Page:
Spelling for grown-ups
From Mr Andrew Wilton Sir: David Pryce-Jones has presumably perused many issues of the New Yorker, as he implies in his review of David Remnick's edition of profiles from that magazine (Books, 17 February). Yet he doesn't seem to have noticed that it has always been the New Yorker's style to print words such as 'co-operate' and 'pre-eminent' without a hyphen but with a diaeresis — not, as he calls it, an umlaut, which is a quite different diacritical mark.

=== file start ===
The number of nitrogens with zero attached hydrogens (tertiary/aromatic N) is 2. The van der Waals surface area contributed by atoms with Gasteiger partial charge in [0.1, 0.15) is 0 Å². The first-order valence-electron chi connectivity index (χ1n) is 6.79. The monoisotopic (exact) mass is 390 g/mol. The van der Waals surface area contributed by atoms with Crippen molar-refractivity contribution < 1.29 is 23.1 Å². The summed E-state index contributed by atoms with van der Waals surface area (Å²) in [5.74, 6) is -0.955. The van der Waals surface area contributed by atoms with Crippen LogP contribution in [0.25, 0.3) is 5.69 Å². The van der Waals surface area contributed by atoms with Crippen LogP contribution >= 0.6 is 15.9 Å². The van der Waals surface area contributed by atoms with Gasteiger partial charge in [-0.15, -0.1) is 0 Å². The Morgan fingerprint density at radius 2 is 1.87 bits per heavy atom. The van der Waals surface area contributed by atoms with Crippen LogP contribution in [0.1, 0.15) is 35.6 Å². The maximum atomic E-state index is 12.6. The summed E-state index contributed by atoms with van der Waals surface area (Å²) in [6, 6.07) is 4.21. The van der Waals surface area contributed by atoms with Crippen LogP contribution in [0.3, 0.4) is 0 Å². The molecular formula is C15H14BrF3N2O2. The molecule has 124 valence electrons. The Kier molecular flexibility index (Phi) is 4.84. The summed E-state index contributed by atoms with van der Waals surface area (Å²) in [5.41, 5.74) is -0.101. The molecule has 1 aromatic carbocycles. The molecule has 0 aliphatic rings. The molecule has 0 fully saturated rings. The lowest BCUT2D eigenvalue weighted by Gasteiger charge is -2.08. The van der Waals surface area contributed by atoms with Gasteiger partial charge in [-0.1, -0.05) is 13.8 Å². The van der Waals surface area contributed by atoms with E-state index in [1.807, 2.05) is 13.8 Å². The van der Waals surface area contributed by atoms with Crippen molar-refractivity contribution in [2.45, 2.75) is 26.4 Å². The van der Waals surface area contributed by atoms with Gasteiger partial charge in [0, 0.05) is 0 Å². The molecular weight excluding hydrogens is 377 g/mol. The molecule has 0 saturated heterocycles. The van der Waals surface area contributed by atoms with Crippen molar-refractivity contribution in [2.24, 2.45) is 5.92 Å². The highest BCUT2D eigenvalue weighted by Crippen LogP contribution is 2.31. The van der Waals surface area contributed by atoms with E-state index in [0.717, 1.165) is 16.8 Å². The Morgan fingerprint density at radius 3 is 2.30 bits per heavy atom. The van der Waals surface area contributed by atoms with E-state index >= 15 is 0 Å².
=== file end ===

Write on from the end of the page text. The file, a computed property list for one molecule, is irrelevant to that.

The diaeresis is found occasionally and residually in a few English words like 'naïve'. As the New Yorker uses it, it is a grown-up spelling that I sometimes think we would do well to copy, especially in these times when many single words like 'reconstruct' are given hyphens by people who should know better.